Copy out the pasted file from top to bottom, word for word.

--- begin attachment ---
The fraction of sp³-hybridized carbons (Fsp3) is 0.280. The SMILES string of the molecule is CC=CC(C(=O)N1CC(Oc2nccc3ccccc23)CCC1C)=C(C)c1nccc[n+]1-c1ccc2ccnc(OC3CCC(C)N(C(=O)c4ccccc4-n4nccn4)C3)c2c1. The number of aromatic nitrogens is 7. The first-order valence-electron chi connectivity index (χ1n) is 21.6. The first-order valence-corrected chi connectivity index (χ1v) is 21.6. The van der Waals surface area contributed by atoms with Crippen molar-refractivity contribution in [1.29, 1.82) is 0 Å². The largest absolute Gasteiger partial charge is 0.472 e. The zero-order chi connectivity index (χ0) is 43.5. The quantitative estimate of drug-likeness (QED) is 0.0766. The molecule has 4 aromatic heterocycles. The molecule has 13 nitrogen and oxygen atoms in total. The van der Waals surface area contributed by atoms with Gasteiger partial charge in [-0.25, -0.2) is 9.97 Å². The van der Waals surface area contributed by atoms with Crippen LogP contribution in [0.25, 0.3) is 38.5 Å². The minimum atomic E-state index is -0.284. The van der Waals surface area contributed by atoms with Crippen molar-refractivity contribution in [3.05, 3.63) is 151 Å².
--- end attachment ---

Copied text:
The fraction of sp³-hybridized carbons (Fsp3) is 0.280. The SMILES string of the molecule is CC=CC(C(=O)N1CC(Oc2nccc3ccccc23)CCC1C)=C(C)c1nccc[n+]1-c1ccc2ccnc(OC3CCC(C)N(C(=O)c4ccccc4-n4nccn4)C3)c2c1. The number of aromatic nitrogens is 7. The first-order valence-electron chi connectivity index (χ1n) is 21.6. The first-order valence-corrected chi connectivity index (χ1v) is 21.6. The van der Waals surface area contributed by atoms with Crippen molar-refractivity contribution in [1.29, 1.82) is 0 Å². The largest absolute Gasteiger partial charge is 0.472 e. The zero-order chi connectivity index (χ0) is 43.5. The quantitative estimate of drug-likeness (QED) is 0.0766. The molecule has 4 aromatic heterocycles. The molecule has 13 nitrogen and oxygen atoms in total. The van der Waals surface area contributed by atoms with Gasteiger partial charge in [-0.25, -0.2) is 9.97 Å². The van der Waals surface area contributed by atoms with Crippen LogP contribution in [0.25, 0.3) is 38.5 Å². The minimum atomic E-state index is -0.284. The van der Waals surface area contributed by atoms with Crippen molar-refractivity contribution in [3.05, 3.63) is 151 Å².